I guess the hiatus in lockdown musings since October of last year can be explained by a sense of alarm, a feeling of immobility to deal with any of these unanticipated changes. We thought that Biden would win in November and emphatically end the aberration. And yes, it was 81 million voters against 74 million, but really? That many voted for Trump? And then went on to question the very integrity of the elections? The effect has been massive – on efforts to assess how democracy can survive, on recognizing the uncertainties of both domestic and foreign policy corrections under the Biden administration, and on the speeding-up strategy of dramatic legislative action to get as much done as possible before the reversals that are appearing to be so inevitable in the 2022 Congressional elections.
And there are spillover or at least related concerns all around the world. The shifting to the right in French politics has scared me away from writing anything about racism or anti-Islamist debates here. The downgrading of the assessment of democracy in countries like India or Hungary or Poland or Brazil has made me re-evaluate the stability of democratic values, especially in multi-ethnic settings. And I’v also been torn about the transmogrification of Internet freedoms through the concentration of social media power and manipulation of artificial intelligence by the likes of Facebook and Google. My commentaries on these subjects have floundered, even as I have also become preoccupied more and more with a reassessment of my enthusiasm for the efforts at a global response to the pandemic. Turmoil is churning in my pandemic cocoon.
Meanwhile, I also have joyful memories to record and future events to anticipate. The continuing thrill of regular Skype visits with grandson Remy is deeply appreciated – what a charmer he is in his exploration of the world around him. Discovering his shadow and the shadows of the trees around him, splashing in the waves in his first visit to the Atlantic Ocean, imitating the vroom-vroom sounds of moving toy trucks or the woof-woof of dogs barking, laughing at his dad’s facial expressions, discovering his mom’s shoes, pulling down his favorite books or running around the house placing his toys here and there – there is so much to see and enjoy. And then there are the Scrabble games with Kristina, the weekly family Skype chats, the English class sessions on Skype with at least a few of the classmates, the Zoom sessions with different groups, and the gardening, of course and Peppy’s ever growing collection of magnificent photos. And don’t forget the massive olive harvest and the continuing renovations to Villa Ndio! But the really big news: PJ and Sarah are formally engaged and have set the date of April 23, 2022 for their wedding! What fun that will be! And Elizabeth and Wade have decided to move into a senior living community. Reminders of aging – and life goes on.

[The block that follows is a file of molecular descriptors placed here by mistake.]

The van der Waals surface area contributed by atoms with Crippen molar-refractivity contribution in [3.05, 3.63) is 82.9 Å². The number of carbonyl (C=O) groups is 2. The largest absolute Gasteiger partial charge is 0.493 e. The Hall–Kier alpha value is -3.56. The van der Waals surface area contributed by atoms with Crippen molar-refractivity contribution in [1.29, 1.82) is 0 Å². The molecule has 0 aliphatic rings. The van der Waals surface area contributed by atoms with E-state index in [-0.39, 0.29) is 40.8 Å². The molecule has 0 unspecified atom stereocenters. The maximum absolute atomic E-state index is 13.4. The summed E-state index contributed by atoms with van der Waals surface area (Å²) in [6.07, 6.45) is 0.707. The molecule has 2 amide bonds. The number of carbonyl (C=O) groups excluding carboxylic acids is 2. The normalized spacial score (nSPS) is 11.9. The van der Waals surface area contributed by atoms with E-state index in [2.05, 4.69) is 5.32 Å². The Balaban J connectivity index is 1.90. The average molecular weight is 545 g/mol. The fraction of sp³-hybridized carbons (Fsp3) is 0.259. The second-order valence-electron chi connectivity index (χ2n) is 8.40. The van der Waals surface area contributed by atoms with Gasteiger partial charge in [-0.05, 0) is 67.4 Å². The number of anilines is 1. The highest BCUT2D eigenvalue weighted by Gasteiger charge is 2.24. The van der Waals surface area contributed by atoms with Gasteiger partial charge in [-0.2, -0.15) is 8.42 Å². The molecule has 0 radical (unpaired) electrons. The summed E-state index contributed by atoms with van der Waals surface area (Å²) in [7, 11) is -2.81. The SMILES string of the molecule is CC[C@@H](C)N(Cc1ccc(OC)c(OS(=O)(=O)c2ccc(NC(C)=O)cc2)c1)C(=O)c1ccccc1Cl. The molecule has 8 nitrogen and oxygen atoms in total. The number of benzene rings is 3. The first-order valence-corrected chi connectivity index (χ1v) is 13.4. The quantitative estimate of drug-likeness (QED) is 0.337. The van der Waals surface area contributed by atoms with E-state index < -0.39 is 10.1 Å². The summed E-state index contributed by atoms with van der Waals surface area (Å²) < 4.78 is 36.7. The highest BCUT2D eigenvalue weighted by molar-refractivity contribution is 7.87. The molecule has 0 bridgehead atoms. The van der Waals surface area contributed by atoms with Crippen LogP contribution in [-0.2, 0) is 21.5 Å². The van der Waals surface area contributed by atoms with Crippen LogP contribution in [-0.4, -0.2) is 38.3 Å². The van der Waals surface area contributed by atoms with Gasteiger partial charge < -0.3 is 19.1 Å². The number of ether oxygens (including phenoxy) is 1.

Here we are now in the “deconfinement” phase of the French third wave. This does mean – perhaps – a reinstatement of pre-pandemic living. English classes might start back up in person in June, travel restrictions between the US and Europe might be lifted by the end of June, restaurants and museums will open by mid-May, albeit still with a curfew. We definitely plan to treat ourselves to a Thai or Indian restaurant asap. Will there be a rose festival of any sort in Grasse in May? Perhaps so. Will we drive to Switzerland in June and close down HRI? Perhaps so. Well, we’re definitely planning on this. So yes, definitely so. Will we celebrate Fourth of July here with friends – or will we be in the States by then? Not yet decided. Will we have a White House Fellows gathering here in October? Well, that is a no. Maybe next year. Will our children and their partners come here for the Christmas holidays this year? We hope so. Will we be in the States in April? Yes, emphatically so!
Will we forget what lockdown living has been like? Or will we learn to live with more waves? How many more crises like the crisis in India are yet to strike? When will we have enough vaccines for everyone? All of this comes with the supposed end to the “acute phase” of the current pandemic by December. Really? Everywhere? And what about all those pivotal elections in the name of democracy – here in France, in Germany, in India, in the US? In Algeria, Chile, Ethiopia, Kenya, Brazil, the Philippines? So many uncertainties still to muse over, and so many pivotal moments yet ahead!